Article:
Yeah. That’s definitely true. It’s also the case that we change our definitions of who’s white, and what immigrants we think are appropriate or not. But we know that whites in the United States are less opposed to immigration from Western European countries than they are from other places.
Many self-identified white people do not have Anglo-Saxon backgrounds, so how do you understand their connection to that heritage, or what they see as its traditions?
You are talking about Italians, or something?
I think those ethnicities don’t matter as much as they used to. Even though some people might feel some attachment to a European heritage that at one point wasn’t considered white, the Anglo-Protestant sense of whiteness has been broadly painted as a “European” heritage. Most white people in the United States aren’t really splitting hairs that much, and probably a lot of people don’t realize that when many of their ancestors immigrated to the United States, they were not considered white. There’s this assumption that people from Europe are white people and have always been. We know that’s not true.
How does Trump do among voters who don’t score high on racial resentment but do score high on white identity?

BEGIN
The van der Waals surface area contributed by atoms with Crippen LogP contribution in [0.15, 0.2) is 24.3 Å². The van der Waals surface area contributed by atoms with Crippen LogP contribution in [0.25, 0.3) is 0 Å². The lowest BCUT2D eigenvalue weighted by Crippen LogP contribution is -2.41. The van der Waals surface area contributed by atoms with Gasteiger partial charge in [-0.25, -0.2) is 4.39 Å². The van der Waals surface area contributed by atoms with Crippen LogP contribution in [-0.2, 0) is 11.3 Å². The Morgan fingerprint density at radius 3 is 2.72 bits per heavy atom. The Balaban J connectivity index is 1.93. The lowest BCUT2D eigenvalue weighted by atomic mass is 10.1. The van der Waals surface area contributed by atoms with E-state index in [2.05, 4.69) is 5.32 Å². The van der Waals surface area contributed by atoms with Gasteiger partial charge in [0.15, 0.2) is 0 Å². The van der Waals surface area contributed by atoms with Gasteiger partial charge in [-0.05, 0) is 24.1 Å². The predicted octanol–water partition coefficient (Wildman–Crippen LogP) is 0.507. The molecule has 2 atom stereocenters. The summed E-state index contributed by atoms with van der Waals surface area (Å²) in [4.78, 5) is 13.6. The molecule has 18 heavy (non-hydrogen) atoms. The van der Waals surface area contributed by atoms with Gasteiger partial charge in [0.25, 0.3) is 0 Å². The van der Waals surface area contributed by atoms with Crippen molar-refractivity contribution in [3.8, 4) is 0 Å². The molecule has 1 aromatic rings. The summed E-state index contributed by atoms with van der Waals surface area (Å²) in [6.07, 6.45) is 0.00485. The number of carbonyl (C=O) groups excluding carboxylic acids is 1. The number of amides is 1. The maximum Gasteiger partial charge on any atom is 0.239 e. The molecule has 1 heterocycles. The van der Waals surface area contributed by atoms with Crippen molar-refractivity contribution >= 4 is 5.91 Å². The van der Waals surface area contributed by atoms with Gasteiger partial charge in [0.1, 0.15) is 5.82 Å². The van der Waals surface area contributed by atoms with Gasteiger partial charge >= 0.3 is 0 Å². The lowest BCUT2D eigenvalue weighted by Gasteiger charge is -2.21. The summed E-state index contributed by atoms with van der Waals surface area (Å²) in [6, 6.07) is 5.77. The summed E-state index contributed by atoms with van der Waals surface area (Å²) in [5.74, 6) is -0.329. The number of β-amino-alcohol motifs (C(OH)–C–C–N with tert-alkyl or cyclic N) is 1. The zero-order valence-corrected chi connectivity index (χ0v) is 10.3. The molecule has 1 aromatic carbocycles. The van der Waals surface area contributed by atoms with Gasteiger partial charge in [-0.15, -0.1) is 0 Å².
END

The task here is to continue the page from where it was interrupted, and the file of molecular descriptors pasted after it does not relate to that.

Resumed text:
He does well. So that’s part of why he’s been so effective compared to other Republican candidates. Racial attitudes, racial resentment did a great job predicting support for Republican candidates and their primaries across the board, but Trump was the only candidate [in the 2016 Republican primaries] who also appealed to whites who were high on white identity.
If these people are scoring high on racial identity and voting for a racist, how relevant is it that they don’t score high on tests of racial bias?
Part of the thing to think about is there are two forces at play in American political life. One is that you can race-bait and attract the racists. The other is that you can attract people who aren’t necessarily that racist but who are worried about their group. Sometimes I think that’s the most insidious thing, because the risk here is that whites now think it’s O.K. to talk about being proud of being white, to organize around their group, and they’re borrowing the strategy that people of color have used to organize around their race, and they’re relating it to those groups to say, “Hey, if black people can do this, we should be able to do this, too.” It’s actually a way of trying to maintain a racial hierarchy that just sounds more palatable.
Should we look to Obama’s election to account for the rise of white identity, or is there some other overwhelming factor that explains why this is happening?
It’s really hard to untangle these different effects. Whites who score really high in white identity were far less likely to vote for Obama in 2012. So white identity mattered politically at the national level before Trump ever entered the scene. We know that to be true. Obama won because he was able to mobilize an impressive coalition of people of color. He won because of all the things that were happening in the country that are activating white voters—because the country was becoming more racially diverse.